October 14, 2014
U-M Rackham Auditorium
October 14, 2014
U-M Rackham Auditorium
Welcome & Opening Remarks
A government CISO’s remarkable journey: Surprising stories from South Africa to Michigan
Hackers’ Bazaar: Markets for Cybercrime Tools and Stolen Data
Connected Vehicle Security and Privacy
|11:45 a.m.–12:40 p.m.|
National Cybersecurity Challenges and NIST
Chief Security Officer & Chief Strategist, Security Mentor, Inc.
Looking back on almost three decades of securing government computer systems at the state, federal, and international levels, Dan Lohrmann has some surprising cyber stories to share – information security lessons that transcend time.
In this presentation Dan will reveal highlights and lowlights from his days at the National Security Agency in the 1980s to managing 1990s-era computer viruses and the relentless cyberattacks in 2014. He will explain how Michigan built an award-winning cyber strategy and a close partnership with the Department of Homeland Security and the White House during both the Bush and Obama administrations. Finally, Dan will describe the hard lessons security professionals and technology teams need to learn to be successful and the bipartisan approaches necessary to win the backing of government executives to ensure support for cyber operations in the long term to achieve desired results.
Dan Lohrmann is the Chief Security Officer (CSO) and Chief Strategist at Security Mentor, Inc. He leads the development and implementation of Security Mentor’s industry-leading cyber training, consulting and workshops for end users, managers and executives in the public and private sectors.
Dan is an internationally recognized cybersecurity leader, technologist and author. During his distinguished career, he has served global organizations in the public and private sectors in a variety of executive leadership capacities. Dan led Michigan government’s cyber security and technology infrastructure teams as the enterprise-wide Chief Security Officer (CSO), Chief Technology Officer (CTO) and Chief Information Security Officer (CISO) during his tenure with the state from May 2002- August 2014.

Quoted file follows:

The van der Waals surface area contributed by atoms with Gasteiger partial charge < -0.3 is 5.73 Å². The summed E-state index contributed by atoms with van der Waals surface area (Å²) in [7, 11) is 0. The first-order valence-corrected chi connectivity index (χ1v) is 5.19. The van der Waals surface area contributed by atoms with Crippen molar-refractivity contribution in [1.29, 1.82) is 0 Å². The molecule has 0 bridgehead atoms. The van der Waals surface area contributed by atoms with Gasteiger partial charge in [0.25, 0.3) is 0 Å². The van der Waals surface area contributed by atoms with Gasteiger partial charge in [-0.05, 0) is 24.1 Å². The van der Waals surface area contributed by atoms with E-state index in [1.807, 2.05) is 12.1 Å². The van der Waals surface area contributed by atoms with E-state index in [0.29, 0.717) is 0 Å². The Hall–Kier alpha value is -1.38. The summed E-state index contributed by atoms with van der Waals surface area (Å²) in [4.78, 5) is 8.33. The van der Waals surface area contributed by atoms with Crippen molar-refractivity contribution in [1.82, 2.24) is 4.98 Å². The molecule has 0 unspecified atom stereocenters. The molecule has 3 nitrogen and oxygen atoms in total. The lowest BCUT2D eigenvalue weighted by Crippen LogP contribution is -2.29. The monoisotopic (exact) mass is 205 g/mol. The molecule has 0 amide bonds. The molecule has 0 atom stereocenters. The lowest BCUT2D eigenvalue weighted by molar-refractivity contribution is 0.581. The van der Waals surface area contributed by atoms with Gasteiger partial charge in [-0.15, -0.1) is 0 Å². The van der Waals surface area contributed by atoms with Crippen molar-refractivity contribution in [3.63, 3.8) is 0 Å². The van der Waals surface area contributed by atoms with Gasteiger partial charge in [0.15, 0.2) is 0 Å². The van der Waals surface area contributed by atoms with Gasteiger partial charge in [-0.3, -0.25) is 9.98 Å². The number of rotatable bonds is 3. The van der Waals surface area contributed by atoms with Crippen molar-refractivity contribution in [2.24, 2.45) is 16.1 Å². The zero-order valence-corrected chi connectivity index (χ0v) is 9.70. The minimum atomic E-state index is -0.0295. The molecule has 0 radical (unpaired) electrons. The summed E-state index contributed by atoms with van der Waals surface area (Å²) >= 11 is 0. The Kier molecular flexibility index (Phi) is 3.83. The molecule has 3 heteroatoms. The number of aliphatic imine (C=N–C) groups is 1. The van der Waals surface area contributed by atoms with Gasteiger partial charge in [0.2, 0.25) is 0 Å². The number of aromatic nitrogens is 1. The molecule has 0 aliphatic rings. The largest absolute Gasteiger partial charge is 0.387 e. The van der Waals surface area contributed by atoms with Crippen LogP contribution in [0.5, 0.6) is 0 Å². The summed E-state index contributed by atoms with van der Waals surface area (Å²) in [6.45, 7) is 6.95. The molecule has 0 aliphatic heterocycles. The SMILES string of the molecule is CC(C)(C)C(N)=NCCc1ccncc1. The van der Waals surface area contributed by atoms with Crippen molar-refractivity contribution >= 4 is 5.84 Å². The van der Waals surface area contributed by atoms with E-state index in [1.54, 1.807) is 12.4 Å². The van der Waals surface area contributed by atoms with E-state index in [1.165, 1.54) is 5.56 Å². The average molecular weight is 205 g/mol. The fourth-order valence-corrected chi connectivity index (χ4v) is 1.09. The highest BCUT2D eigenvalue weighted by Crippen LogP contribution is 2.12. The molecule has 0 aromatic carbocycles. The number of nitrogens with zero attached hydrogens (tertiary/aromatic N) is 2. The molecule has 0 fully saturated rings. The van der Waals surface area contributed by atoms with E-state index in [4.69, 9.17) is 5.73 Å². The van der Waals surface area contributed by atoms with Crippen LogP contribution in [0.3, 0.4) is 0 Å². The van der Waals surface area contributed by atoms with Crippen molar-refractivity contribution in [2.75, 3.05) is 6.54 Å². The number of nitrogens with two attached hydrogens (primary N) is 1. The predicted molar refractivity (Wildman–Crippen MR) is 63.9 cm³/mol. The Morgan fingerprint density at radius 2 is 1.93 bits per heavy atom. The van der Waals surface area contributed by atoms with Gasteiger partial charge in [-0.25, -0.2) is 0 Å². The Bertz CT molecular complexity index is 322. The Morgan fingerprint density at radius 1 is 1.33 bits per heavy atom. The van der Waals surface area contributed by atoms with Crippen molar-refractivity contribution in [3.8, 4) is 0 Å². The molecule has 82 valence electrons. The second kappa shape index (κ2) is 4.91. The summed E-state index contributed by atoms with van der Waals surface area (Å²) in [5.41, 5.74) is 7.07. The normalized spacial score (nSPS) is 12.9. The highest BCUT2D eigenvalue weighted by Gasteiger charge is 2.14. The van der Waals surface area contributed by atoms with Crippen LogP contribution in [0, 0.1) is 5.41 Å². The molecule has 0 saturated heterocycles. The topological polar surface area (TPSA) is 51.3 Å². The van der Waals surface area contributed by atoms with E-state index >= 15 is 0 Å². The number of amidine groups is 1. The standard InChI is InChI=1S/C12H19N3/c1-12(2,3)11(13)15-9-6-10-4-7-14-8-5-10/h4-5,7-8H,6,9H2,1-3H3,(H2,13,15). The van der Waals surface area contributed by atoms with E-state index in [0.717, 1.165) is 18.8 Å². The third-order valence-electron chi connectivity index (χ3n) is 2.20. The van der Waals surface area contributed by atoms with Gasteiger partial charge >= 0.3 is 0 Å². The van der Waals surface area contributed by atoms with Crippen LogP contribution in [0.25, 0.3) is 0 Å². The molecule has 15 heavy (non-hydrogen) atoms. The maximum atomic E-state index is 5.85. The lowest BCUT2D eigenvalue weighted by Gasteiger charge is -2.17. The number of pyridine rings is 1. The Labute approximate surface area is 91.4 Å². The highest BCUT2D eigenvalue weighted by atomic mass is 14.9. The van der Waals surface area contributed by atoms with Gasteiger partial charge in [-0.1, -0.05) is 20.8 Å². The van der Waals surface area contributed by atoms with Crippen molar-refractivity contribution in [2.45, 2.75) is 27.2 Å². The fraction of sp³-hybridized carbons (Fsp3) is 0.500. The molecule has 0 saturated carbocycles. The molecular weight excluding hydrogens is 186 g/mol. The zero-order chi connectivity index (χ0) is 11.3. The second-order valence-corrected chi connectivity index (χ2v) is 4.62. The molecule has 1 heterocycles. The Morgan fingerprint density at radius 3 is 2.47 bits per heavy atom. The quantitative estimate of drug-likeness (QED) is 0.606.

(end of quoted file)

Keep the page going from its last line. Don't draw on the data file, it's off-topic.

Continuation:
Dan has been honored with numerous cyber security and technology leadership awards, including "CSO of the Year" by SC Magazine, "Public Official of the Year" by Governing magazine and "Premier 100 IT Leader" by Computerworld Magazine. He holds a Master's degree in computer science from Johns Hopkins University in Baltimore and a bachelor’s degree in computer science from Valparaiso University in Indiana.
Criminal activities in cyberspace are increasingly facilitated by burgeoning black markets for both tools (e.g., exploit kits, botnets) and take (e.g., credit card information, intellectual property). Take, for example, the December 2013 breach of retail giant Target, where data from 40 million credit cards and 70 million accounts was hijacked – such data appeared within days on black market sites. This talk, based on research performed as part of a multiphase study on the future security environment, describes the fundamental characteristics of these markets and how they have grown into their current state in order to explain how their existence can harm the information security environment."
Lillian Ablon is a researcher at the RAND Corporation (rand.org) where she conducts technical and policy analysis research on topics spanning cyber security, privacy and security in the digital age, emerging technologies, computer network operations, digital exhaust, and the human element. Recent research topics include social engineering and open source intelligence, black markets for cybercrime tools and stolen data, methods for zero-day vulnerability detection, tools and technologies for greater cyber situational awareness, and privacy concerns with digital identity. Prior to joining RAND, Lillian worked with some of the most cutting edge technologies in cryptography, network exploitation and vulnerability analysis, and mathematics. She won a black badge at DEFCON21, and holds degrees in mathematics from the University of California, Berkeley, and Johns Hopkins University.
U-M Transportation Research Institute (UMTRI)